Yes that’s an attention-getting line, famously coined by boxer Mike Tyson. But it really is something to think about, especially since it’s that time of the year for most of us – when we are neck deep in planning. A time when hope still springs eternal – *this* is surely the year when we will duck those right hooks and our fancy footwork will guide us to success. Or, when some of what we plan for gets completed rather than smashed by a flurry of incoming urgent issues.
If you are anything like me, here’s how you would approach this task :
Schedule a leadership team meeting, preferably offsite. Hunker down with the team for two days to come up with a plan that you can all get behind. While a big chunk of this meeting is figuring out how to ‘keep the trains on the track and on time‘, a key portion would focus on the planning for the future, not the day-to-day. You know, ‘laying new track‘ stuff.
You would look at what the company was trying to accomplish in the year ahead, and extrapolate what you need to do to support that. Look at the list of initiatives that you had hoped to have finished in the previous year but didn’t.
If you are an overachiever, you’d probably be doing one or more of the following: Look at notes from conferences you attended to see what others had done. If you had access to analysts, you’d be skimming through their reports to see what the key trends they thought your competitors were going to be working on over the next few years. Finally, you’d reach out to your favorite trusted advisor — a consultant or partner — to get a sense of what they suggested.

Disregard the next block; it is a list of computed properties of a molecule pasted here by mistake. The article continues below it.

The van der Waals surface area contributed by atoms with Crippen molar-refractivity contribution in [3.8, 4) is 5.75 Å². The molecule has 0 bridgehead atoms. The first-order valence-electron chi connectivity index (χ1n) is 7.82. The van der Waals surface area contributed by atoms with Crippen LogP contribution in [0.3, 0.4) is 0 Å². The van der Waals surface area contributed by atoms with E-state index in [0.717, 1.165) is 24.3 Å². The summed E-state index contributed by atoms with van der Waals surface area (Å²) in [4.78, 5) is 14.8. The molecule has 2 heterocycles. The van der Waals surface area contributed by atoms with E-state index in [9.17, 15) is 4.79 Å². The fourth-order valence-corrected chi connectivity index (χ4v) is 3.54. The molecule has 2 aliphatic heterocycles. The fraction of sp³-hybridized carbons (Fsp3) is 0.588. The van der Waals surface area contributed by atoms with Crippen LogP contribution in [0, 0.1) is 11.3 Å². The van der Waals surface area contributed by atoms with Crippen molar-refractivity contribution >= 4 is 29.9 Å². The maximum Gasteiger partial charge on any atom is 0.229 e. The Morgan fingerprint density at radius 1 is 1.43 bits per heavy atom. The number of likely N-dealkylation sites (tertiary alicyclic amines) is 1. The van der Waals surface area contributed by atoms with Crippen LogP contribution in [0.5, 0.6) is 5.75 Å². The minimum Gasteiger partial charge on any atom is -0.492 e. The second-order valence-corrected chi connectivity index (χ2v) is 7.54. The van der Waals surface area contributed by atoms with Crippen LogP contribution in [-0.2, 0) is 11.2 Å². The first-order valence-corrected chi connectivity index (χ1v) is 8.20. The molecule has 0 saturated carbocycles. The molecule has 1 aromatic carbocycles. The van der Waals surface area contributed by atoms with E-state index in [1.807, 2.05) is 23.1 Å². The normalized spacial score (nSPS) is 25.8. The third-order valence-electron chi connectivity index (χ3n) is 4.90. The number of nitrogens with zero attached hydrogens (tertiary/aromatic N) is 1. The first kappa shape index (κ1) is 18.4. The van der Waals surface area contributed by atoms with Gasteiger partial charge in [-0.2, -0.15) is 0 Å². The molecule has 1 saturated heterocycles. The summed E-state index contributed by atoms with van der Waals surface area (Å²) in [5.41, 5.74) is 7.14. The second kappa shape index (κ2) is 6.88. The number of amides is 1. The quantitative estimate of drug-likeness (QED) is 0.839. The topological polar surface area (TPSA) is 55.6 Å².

At the end of this process, you’d have a list of initiatives to work on for the year. The ‘big rocks‘. You’d divide up the big rocks, assign owners and head back to the office.
Here’s what would typically happen.
I’d communicate the ‘big rocks’, their owners and related measures with the entire organization. Then we would be off to the races. Until the next set of urgent issues came up, and ‘urgent’ inevitably displaced the ‘important’.
Then, we understand Mike Tyson a little better. “Everybody has a plan until they get punched in the mouth.”
Over the years, I’ve come to realize there were three flaws with this approach and I’ll explore them in the next post.
Here’s a hint to think about until then: What is a HiPPO?
HiPPO is a term coined by Avinash Kaushik and Ronny Kohavi and it stands for the ‘Highest Paid Person’s Opinion’.
Factoid: Hippos are the third largest land mammals on earth (after the elephant and the rhino). They are notoriously territorial, and very aggressive when threatened. Know anyone at work like that?
P.S. If you aren’t familiar with the ‘big rocks’ metaphor, check out this video by Stephen Covey.
Until next time…